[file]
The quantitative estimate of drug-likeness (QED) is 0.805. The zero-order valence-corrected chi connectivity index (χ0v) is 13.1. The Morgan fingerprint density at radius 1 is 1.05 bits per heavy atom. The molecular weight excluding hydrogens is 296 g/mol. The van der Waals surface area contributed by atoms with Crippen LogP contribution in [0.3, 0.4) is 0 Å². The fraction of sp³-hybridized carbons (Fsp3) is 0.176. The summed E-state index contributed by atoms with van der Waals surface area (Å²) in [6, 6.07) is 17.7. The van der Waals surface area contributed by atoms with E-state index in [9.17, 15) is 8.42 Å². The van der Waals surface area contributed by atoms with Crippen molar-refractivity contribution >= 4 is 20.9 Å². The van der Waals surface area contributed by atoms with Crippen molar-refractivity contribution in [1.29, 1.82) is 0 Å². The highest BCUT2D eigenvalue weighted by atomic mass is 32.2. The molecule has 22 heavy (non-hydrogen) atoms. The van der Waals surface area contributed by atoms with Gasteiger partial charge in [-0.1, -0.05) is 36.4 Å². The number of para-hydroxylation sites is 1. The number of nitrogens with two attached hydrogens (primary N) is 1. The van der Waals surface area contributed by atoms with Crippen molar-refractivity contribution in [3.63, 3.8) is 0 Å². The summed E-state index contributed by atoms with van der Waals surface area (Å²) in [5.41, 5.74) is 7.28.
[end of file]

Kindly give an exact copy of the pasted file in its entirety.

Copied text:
The quantitative estimate of drug-likeness (QED) is 0.805. The zero-order valence-corrected chi connectivity index (χ0v) is 13.1. The Morgan fingerprint density at radius 1 is 1.05 bits per heavy atom. The molecular weight excluding hydrogens is 296 g/mol. The van der Waals surface area contributed by atoms with Crippen LogP contribution in [0.3, 0.4) is 0 Å². The fraction of sp³-hybridized carbons (Fsp3) is 0.176. The summed E-state index contributed by atoms with van der Waals surface area (Å²) in [6, 6.07) is 17.7. The van der Waals surface area contributed by atoms with E-state index in [9.17, 15) is 8.42 Å². The van der Waals surface area contributed by atoms with Crippen molar-refractivity contribution >= 4 is 20.9 Å². The van der Waals surface area contributed by atoms with Crippen molar-refractivity contribution in [1.29, 1.82) is 0 Å². The highest BCUT2D eigenvalue weighted by atomic mass is 32.2. The molecule has 22 heavy (non-hydrogen) atoms. The van der Waals surface area contributed by atoms with Gasteiger partial charge in [-0.1, -0.05) is 36.4 Å². The number of para-hydroxylation sites is 1. The number of nitrogens with two attached hydrogens (primary N) is 1. The van der Waals surface area contributed by atoms with Crippen molar-refractivity contribution in [3.63, 3.8) is 0 Å². The summed E-state index contributed by atoms with van der Waals surface area (Å²) in [5.41, 5.74) is 7.28.